TWISTED SOURCES: How Confederate propaganda ended up in the South's schoolbooks
Where does it come from, the ignorance that has been on display of late? In the college-age photos of white men, now elected officials, in blackface? In the simulated Klan lynchings for yearbook laughs? In mischaracterizations of black slaves as "indentured servants?" In the denials that slavery was the central cause of the Civil War?
One answer is: from the 69,706,756.
That's how many students were enrolled in the South's public elementary and secondary schools between 1889, when the government began counting students, and 1969, the height of the segregationist Jim Crow era, according to the U.S. Department of Education statistics. There they were subjected to the alternative reality of the Lost Cause, a false version of U.S. history developed in response to Reconstruction that minimizes slavery's central role in the Civil War, promotes the Confederacy's aim as a heroic one, glorifies the Ku Klux Klan, and portrays the white South as the victim.
The poisonous Lost Cause lessons were taught to multiple generations of Southerners to uphold institutionalized white supremacy — in part through public school curriculums shaped by the United Daughters of the Confederacy (UDC). More famous these days for their controversial Confederate monuments, the UDC had an almost singular focus on making sure the Lost Cause propaganda was so ingrained in the minds of Southern youth that it would be perpetual. Their most effective tool? School textbooks.
The constitution of the UDC's North Carolina Division, for example, said the group aimed to insure that "the portion of American history relating to [the Civil War] shall be properly taught in the public schools of the State, and to use its influence towards this object in all private schools." That barebones concept was given flesh by Division President Mrs. I.W. Faison, at the group's annual convention in Wilmington, North Carolina, in 1909:
We must see that the correct history is taught our children and train them, not in hatred towards the North who differed from us, but in knowledge of true history of the South in the war between the States and the causes that led up to the war, so that they will be able to state facts and prove that they are right in the principles for which their fathers fought and died; and continue to preserve and defend their cause, until the whole civilized world will come to know that our cause was just and right. … There is an expression often used by our people as the "Lost Cause." Let us forget such, for it is not the truth. …No, our cause was not lost because it was not wrong.
A few years earlier, national UDC President Mrs. James A. Rounsaville put it this way at the group's annual convention in Charleston, South Carolina:
It has ever been the cherished purpose of the Daughters of the Confederacy to secure greater educational opportunities for Confederate children, and by thorough training of their powers of mind, heart and hand, render it possible for these representatives of our Southern race to retain for that race its supremacy in its own land.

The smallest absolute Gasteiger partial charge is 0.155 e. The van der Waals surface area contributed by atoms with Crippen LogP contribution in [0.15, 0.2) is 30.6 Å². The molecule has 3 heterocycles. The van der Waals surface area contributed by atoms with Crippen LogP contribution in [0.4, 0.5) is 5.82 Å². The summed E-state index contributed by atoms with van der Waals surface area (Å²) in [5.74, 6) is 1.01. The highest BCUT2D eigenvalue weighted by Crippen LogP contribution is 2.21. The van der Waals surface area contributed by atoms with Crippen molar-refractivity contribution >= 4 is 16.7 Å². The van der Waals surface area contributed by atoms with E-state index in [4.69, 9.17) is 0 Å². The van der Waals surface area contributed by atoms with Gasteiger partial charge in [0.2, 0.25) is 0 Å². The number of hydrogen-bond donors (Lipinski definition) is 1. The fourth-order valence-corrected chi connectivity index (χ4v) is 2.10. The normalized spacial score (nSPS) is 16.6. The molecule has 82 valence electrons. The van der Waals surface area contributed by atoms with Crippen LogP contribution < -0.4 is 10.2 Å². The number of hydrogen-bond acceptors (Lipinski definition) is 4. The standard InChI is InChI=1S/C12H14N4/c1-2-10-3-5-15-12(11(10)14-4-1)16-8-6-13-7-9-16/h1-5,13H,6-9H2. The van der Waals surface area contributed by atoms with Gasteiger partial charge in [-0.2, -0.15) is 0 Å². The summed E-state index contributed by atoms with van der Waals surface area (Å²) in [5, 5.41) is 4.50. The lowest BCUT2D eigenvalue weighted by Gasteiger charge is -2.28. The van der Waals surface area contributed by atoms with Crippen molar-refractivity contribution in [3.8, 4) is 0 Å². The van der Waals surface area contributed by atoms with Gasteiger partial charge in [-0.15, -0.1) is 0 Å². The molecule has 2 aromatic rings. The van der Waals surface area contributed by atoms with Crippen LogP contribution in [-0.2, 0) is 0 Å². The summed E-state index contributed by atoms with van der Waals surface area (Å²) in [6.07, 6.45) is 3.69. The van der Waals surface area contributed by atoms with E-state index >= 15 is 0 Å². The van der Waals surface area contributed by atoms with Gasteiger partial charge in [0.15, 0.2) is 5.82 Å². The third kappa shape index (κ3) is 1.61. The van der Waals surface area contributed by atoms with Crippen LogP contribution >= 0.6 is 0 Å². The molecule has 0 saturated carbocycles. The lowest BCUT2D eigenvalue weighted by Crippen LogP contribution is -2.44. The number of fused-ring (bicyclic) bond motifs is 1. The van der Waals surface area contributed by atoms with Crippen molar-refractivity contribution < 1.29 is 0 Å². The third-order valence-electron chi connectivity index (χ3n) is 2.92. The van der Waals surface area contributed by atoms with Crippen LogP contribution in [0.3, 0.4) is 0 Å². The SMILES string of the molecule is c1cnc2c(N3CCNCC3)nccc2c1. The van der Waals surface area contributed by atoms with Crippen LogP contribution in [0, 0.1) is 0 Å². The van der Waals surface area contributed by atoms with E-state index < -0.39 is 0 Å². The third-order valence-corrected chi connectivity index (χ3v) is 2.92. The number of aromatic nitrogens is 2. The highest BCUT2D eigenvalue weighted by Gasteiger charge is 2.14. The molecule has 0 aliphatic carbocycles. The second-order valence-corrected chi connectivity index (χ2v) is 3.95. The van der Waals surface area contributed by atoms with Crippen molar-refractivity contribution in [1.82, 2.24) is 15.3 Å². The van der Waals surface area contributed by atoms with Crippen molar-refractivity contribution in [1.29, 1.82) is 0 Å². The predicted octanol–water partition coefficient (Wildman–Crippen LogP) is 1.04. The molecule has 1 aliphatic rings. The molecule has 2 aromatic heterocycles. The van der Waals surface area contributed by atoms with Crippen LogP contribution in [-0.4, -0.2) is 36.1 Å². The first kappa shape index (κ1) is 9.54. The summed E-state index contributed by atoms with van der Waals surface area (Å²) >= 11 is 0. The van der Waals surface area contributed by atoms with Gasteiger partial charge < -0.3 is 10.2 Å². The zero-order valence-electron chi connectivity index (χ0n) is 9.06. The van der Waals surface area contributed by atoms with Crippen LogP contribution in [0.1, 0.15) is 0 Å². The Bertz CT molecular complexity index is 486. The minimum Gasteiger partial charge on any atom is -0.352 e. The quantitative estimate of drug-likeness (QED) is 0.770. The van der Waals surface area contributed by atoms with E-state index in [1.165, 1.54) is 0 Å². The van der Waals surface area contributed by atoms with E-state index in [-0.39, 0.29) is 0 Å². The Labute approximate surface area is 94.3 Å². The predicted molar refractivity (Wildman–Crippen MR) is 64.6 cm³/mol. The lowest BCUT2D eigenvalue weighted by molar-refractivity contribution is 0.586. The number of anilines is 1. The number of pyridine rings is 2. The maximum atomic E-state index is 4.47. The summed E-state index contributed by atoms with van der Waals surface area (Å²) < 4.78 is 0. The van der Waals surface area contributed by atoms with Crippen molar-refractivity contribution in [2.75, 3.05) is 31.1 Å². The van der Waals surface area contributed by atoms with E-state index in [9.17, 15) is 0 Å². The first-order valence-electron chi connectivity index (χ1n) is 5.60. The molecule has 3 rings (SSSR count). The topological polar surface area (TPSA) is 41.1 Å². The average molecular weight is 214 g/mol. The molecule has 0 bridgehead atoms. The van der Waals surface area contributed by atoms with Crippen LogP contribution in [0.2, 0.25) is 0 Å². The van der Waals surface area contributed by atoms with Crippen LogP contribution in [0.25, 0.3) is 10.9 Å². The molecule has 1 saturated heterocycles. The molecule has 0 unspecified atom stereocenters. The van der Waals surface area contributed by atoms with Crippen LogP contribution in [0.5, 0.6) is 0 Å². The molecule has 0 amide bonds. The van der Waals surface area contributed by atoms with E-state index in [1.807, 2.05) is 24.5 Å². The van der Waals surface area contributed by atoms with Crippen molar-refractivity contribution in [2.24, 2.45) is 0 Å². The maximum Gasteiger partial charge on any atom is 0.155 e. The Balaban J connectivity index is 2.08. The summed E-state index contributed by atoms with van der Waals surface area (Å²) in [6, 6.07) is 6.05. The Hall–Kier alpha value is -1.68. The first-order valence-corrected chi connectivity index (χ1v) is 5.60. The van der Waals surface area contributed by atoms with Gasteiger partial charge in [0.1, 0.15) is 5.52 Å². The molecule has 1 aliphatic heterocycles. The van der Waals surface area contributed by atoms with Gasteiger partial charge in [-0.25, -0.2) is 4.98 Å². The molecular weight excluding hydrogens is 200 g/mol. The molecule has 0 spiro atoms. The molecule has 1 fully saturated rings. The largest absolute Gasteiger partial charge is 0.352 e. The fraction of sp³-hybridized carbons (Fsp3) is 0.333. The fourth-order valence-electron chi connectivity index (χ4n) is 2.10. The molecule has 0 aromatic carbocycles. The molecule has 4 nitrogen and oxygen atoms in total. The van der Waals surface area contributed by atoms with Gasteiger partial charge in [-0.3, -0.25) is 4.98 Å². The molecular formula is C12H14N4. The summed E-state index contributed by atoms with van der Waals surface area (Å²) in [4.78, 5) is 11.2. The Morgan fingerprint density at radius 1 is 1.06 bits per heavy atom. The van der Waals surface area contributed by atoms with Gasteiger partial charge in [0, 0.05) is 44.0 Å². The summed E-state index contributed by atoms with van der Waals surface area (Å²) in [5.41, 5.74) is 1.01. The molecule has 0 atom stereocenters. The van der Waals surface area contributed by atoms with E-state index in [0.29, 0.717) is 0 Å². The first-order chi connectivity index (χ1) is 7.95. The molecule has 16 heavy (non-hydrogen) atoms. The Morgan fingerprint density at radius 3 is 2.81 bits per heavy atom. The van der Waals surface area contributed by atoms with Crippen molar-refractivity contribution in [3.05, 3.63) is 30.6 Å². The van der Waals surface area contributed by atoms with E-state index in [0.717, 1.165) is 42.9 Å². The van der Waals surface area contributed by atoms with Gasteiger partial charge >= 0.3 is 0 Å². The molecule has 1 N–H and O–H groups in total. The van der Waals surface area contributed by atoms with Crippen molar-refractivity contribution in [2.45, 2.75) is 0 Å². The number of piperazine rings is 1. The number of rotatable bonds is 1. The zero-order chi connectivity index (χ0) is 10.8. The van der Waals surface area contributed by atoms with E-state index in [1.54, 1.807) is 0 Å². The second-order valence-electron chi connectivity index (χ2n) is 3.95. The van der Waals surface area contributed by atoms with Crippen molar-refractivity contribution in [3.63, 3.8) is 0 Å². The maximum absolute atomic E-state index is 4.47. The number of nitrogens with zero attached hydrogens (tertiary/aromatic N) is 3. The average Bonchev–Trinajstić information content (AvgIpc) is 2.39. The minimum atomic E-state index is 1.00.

The UDC's propaganda campaign utilized other tools to be sure. In 1932 alone, the North Carolina Division placed 183 portraits of Confederate figures in the state's public schools, along with 206 Confederate flags. The following year, it was 865 flags. The UDC, with schools' permission, also conducted essay contests on topics like "The Origin of the Ku Klux Klan" and "The Right of Secession." Submissions were routinely in the thousands.
But the UDC's primary focus was on insuring that Southern schools used only those history books loyal to the Lost Cause.
The Rutherford Committee
At its annual reunion in Atlanta in 1919, the United Confederate Veterans (UCV) set up a committee to promulgate the Lost Cause version of history through textbooks. It brought together the most prominent Confederate heritage associations — UCV, UDC, and Sons of Confederate Veterans (SCV). Each appointed five members. It came to be known as the Rutherford Committee after its most prominent member, Mildred Lewis Rutherford.
An officer in the national UDC for years, Rutherford served as the group's historian from 1911 to 1916. Her decades of popular, pro-Confederate writing brought her to national prominence, and she was also well known for serving up speeches that emphasized the victimization of the white South by the North, defended slavery, and praised the Ku Klux Klan.
Another prominent member of the committee was Julian S. Carr, the former Confederate general and North Carolina industrialist. He's now infamous for his 1913 speech at the dedication of the UDC's "Silent Sam" Confederate veterans monument formerly on the campus of UNC-Chapel Hill in which he urged support for white supremacy and called it a "pleasing duty" to horsewhip a "Negro wench" for allegedly publicly insulting a "Southern lady."
The man who served as the committee's chair for a number of years was C. Irvine Walker of South Carolina, also a former Confederate general. He was known for spearheading the reopening of the Citadel, the South's premier military academy, which was closed after the Civil War. "During the days of Negro domination in South Carolina, I knew it would be hopeless to attempt the resuscitation," he wrote in the "Memorandum of Gen. C. Irvine Walker of His Work Concerning the Reopening of the Citadel," now housed in the school's archives. "But when the state was returned to the control of its own citizens, the white people of South Carolina, I felt that the time had come to move, and I started the movement, which ended in success."